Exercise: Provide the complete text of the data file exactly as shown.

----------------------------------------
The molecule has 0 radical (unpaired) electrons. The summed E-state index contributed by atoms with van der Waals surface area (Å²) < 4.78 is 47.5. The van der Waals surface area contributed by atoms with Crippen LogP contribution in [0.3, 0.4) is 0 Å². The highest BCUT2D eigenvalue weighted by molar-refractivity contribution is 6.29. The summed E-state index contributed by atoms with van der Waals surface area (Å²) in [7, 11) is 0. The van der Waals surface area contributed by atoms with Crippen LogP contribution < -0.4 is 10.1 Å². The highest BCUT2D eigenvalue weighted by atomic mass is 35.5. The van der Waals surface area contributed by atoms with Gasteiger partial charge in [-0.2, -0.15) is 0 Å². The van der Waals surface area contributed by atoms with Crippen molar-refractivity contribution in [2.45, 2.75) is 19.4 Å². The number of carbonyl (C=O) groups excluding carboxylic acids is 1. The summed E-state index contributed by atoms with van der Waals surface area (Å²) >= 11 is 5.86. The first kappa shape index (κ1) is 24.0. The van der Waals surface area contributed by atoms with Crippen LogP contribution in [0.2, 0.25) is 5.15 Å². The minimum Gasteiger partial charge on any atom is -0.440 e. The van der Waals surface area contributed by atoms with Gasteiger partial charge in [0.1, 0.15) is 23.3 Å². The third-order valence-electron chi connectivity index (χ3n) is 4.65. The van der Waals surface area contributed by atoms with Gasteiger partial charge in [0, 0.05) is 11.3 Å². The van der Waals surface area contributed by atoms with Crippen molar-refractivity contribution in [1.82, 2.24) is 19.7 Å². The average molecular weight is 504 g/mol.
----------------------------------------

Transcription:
The molecule has 0 radical (unpaired) electrons. The summed E-state index contributed by atoms with van der Waals surface area (Å²) < 4.78 is 47.5. The van der Waals surface area contributed by atoms with Crippen LogP contribution in [0.3, 0.4) is 0 Å². The highest BCUT2D eigenvalue weighted by molar-refractivity contribution is 6.29. The summed E-state index contributed by atoms with van der Waals surface area (Å²) in [7, 11) is 0. The van der Waals surface area contributed by atoms with Crippen LogP contribution < -0.4 is 10.1 Å². The highest BCUT2D eigenvalue weighted by atomic mass is 35.5. The van der Waals surface area contributed by atoms with Gasteiger partial charge in [-0.2, -0.15) is 0 Å². The van der Waals surface area contributed by atoms with Crippen molar-refractivity contribution in [2.45, 2.75) is 19.4 Å². The number of carbonyl (C=O) groups excluding carboxylic acids is 1. The summed E-state index contributed by atoms with van der Waals surface area (Å²) >= 11 is 5.86. The first kappa shape index (κ1) is 24.0. The van der Waals surface area contributed by atoms with Crippen LogP contribution in [0.2, 0.25) is 5.15 Å². The minimum Gasteiger partial charge on any atom is -0.440 e. The van der Waals surface area contributed by atoms with Gasteiger partial charge in [0.1, 0.15) is 23.3 Å². The third-order valence-electron chi connectivity index (χ3n) is 4.65. The van der Waals surface area contributed by atoms with Gasteiger partial charge in [0, 0.05) is 11.3 Å². The van der Waals surface area contributed by atoms with Crippen molar-refractivity contribution in [1.82, 2.24) is 19.7 Å². The average molecular weight is 504 g/mol.